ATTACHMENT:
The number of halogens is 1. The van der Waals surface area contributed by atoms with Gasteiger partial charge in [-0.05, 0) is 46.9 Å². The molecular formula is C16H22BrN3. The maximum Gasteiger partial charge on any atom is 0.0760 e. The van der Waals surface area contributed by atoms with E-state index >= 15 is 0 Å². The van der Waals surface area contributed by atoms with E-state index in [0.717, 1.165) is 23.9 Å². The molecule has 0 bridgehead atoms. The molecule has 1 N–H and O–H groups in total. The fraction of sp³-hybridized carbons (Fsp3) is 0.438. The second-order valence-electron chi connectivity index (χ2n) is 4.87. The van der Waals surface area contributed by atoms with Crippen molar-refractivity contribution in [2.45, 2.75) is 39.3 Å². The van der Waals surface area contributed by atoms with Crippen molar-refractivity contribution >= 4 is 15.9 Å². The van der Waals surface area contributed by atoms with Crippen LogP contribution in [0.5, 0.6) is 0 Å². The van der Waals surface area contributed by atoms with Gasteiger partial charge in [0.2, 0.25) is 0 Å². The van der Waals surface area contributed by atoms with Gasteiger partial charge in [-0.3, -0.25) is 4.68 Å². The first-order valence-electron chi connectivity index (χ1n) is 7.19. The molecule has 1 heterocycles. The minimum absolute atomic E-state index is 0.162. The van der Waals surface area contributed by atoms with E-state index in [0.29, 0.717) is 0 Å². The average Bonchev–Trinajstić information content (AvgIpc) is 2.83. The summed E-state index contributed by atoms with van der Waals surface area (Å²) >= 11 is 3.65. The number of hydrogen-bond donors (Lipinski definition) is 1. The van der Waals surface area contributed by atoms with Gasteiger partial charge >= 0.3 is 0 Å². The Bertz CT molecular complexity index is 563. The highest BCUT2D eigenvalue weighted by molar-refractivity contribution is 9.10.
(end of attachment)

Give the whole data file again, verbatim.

The number of halogens is 1. The van der Waals surface area contributed by atoms with Gasteiger partial charge in [-0.05, 0) is 46.9 Å². The molecular formula is C16H22BrN3. The maximum Gasteiger partial charge on any atom is 0.0760 e. The van der Waals surface area contributed by atoms with E-state index >= 15 is 0 Å². The van der Waals surface area contributed by atoms with E-state index in [0.717, 1.165) is 23.9 Å². The molecule has 0 bridgehead atoms. The molecule has 1 N–H and O–H groups in total. The fraction of sp³-hybridized carbons (Fsp3) is 0.438. The second-order valence-electron chi connectivity index (χ2n) is 4.87. The van der Waals surface area contributed by atoms with Crippen molar-refractivity contribution in [2.45, 2.75) is 39.3 Å². The van der Waals surface area contributed by atoms with Crippen molar-refractivity contribution >= 4 is 15.9 Å². The van der Waals surface area contributed by atoms with Crippen LogP contribution in [0.5, 0.6) is 0 Å². The van der Waals surface area contributed by atoms with Gasteiger partial charge in [0.2, 0.25) is 0 Å². The van der Waals surface area contributed by atoms with Gasteiger partial charge in [-0.3, -0.25) is 4.68 Å². The first-order valence-electron chi connectivity index (χ1n) is 7.19. The molecule has 1 heterocycles. The minimum absolute atomic E-state index is 0.162. The van der Waals surface area contributed by atoms with E-state index in [0.29, 0.717) is 0 Å². The average Bonchev–Trinajstić information content (AvgIpc) is 2.83. The summed E-state index contributed by atoms with van der Waals surface area (Å²) >= 11 is 3.65. The number of hydrogen-bond donors (Lipinski definition) is 1. The van der Waals surface area contributed by atoms with Gasteiger partial charge >= 0.3 is 0 Å². The Bertz CT molecular complexity index is 563. The highest BCUT2D eigenvalue weighted by molar-refractivity contribution is 9.10.